Interestingly, that 1911 permit I mentioned was a building permit for that small shop, which suggests the online 1910 Sanborn is actually an updated version, at least that section of it.

The building at the time was owned by a John J. Morkin.

On these maps, the corner building is 453 Farwell and the home is 449. The small added building in 451. But, as I said, 453 would later be changed to 437.

The house actually was a home for many years and the upper floor appears to have remained an apartment until 1981 when the staircase up to it was closed off during the conversion of the first floor into Von Trier’s back room.

The upstairs apartment.

As early as 1898 it was home to a Dr. W.T. Nichols and his family and in 1916 another doctor, W.P. Barrett – a Marquette alum and Wisconsin College of Physicians and Surgeons grad – lived there. Later, a small White Tower restaurant building popped up just in front.

As for the corner building, the earliest reference I could find was in 1886 when it was used as a polling place on election day.

Morkin arrived sometime in 1908-09, after having run taverns on Milwaukee Street in the Third Ward and then over on Oakland Avenue.

Born to Irish parents in London, Canada, in 1859, Morkin arrived in the U.S. 20 years later. In 1900 he married Chicago-born Alice Coughlin, who was 20 years his junior.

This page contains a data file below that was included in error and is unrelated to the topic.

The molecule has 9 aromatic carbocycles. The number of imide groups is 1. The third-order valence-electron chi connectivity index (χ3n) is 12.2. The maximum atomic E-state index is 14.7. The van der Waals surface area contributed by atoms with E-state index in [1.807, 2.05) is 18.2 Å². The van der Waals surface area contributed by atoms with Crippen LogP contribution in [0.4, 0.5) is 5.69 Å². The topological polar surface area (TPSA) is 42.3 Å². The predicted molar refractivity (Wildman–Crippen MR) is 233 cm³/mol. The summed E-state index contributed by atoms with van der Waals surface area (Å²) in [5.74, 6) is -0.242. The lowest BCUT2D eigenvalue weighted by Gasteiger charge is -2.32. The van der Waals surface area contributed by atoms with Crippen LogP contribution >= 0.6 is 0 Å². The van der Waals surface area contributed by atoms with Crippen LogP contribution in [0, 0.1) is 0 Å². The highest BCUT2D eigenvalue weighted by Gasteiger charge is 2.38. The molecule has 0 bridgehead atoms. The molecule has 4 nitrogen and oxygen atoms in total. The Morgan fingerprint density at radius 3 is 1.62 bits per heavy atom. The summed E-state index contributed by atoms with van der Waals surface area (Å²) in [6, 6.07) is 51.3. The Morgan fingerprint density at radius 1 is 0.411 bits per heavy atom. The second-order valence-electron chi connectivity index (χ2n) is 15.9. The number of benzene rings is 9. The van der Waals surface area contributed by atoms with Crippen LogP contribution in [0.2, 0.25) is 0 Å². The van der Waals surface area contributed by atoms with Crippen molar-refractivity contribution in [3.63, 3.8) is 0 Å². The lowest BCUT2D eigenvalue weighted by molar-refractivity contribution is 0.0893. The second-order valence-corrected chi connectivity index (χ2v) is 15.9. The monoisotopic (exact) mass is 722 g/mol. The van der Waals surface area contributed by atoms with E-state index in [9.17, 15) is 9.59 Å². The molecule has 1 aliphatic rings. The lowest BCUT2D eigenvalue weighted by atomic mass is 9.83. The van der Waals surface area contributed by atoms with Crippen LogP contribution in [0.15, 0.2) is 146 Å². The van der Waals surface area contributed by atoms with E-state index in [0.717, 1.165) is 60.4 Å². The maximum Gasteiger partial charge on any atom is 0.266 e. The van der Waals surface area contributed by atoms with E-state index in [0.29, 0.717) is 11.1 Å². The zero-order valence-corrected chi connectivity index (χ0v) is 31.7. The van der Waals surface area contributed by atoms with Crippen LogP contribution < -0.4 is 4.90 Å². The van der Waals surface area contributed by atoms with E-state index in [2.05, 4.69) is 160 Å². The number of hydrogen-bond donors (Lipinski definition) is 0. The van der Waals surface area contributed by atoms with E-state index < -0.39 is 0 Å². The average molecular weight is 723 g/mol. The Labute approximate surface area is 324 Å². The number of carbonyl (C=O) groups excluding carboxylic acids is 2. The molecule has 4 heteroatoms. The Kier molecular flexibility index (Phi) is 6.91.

While living above the Farwell Avenue saloon, the Morkins had two young sons and Alice’s mother was also living with them, which might have been a little weird considering Morkin and his mother-in-law were basically the same age.

After Morkin’s death in 1913, Michael Lyons arrived from just up the street, where he ran the tavern that later would become the long-time home of Vitucci’s, from 1908 until 1913, while living upstairs.

Lyons – who had worked a number of years as a horseshoer before getting into the tavern business – was still on Farwell when Prohibition arrived, living above the saloon with his wife Elizabeth (nee Burke).

Before long, however, one of Lyons’ former neighbors appeared on the scene.

Next door to Lyons’ previous tavern (the one that was later Vitucci’s), the Rieder family had operated a bakery and confectionary since 1912.

Rieder's Bakery
Rieder's Bakery. (PHOTO: Von Trier)

Frank X. Rieder, who opened the shop, had traveled an interesting path to Farwell Avenue.

Born in Salzburg, Austria in 1887, Rieder learned candy-making and baking in his native country, but soon found himself plying his trade in hotels in Rome and Naples, on the French Riviera and even in Alexandria, Egypt. Later, Rieder came to America and landed a gig at New York’s prestigious Waldorf-Astoria hotel.

Heading west, he stopped in Chicago before arriving in Milwaukee in 1912 and apparently immediately opened his own place on the East Side, where he joined the East Side Businessmen’s Association.